Over time, it became clear to me in talking to various mental health personnel that this extreme interpretation of “gravely disabled” was actually the official view in the mental health field. Once, a field worker (a clinician) told me that as long as a homeless person is able to put a plan together, a plan consisting of where they are going to eat and sleep, that person wasn’t considered gravely disabled. Of course, my mom would lie and make it sound like she did have a plan. Her deteriorating state and past history of self-neglect weren’t factors whatsoever! The fact that she had an untreated serious mental illness was a non-factor! The fact that she was immensely suffering was a non-factor! Whether in the hospital or out, MH workers and law enforcement instead just took her at her word.

A rep with the California Department of Public Health would tell me when I challenged her interpretation of “gravely disabled” that “technically, a car is a roof over one’s head.”

I don’t doubt that the interpretation of “gravely disabled” has become more narrow and absurd as funding and resources, i.e. beds, for treatment centers have been increasingly cut. Yes, obviously there needs to be safeguards and civil rights protections. But as with my mom’s situation and countless others, the reality is this: People with serious mental illness are being unjustly neglected, unless they do something criminally and/or ghastly wrong. It should never have to reach that point.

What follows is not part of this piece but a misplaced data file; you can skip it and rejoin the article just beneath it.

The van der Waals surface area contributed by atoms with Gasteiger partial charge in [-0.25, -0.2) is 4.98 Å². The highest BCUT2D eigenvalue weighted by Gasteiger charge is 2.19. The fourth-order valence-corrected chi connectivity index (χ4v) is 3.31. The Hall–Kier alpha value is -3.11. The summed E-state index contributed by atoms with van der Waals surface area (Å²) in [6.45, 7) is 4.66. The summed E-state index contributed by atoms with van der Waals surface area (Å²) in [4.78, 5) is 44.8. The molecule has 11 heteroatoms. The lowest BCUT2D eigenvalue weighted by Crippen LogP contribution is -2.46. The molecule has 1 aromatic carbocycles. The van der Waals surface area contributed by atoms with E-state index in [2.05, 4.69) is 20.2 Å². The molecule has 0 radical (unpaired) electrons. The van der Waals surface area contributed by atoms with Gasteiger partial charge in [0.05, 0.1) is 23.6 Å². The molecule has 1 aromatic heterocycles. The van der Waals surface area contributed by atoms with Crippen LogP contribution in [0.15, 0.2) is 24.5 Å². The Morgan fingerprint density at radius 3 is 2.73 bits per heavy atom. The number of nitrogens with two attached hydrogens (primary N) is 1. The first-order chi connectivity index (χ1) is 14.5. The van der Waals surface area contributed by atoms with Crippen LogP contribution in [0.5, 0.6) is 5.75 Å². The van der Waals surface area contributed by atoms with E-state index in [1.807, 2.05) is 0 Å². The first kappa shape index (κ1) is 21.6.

I moved mom in with me in SF for a short time in 2009. It’d prove too hard with her refusal to seek and adhere to MH treatment.

At this point, having my mom assessed for a possible 51/50 isn’t even an option really. It has proven pointless and would just cause unnecessary stress for us both. I feel this way, despite seeing my mom on a daily basis continue to suffer from severe delusions and hallucinations. What she calls “spiritual attacks” are pretty constant and rare is the night that she is able to sleep soundly. She spends a good portion of the day and night rebuking and even swearing at the “evil voices” that torment her and that she blames for causing her pain in different parts of her body.

She even says that they try to make her trip and fall. This makes day to day tasks and business immensely difficult for her to accomplish. She’ll forget things that I say or ask her to do. She won’t remember to take her medicine regularly for various physical ailments, unless I remind her. And just about everything needs to be negotiated with her, from when to run errands to what we are going to have to eat, since she relies on the “good voices” to tell her what she should do. This is on top of her severe physical limitations that have developed, due to inadequate self-care, unstable housing and stress. My mom should be in a hospital or treatment center, until stabilized, so she has a better chance at piecing her life back together.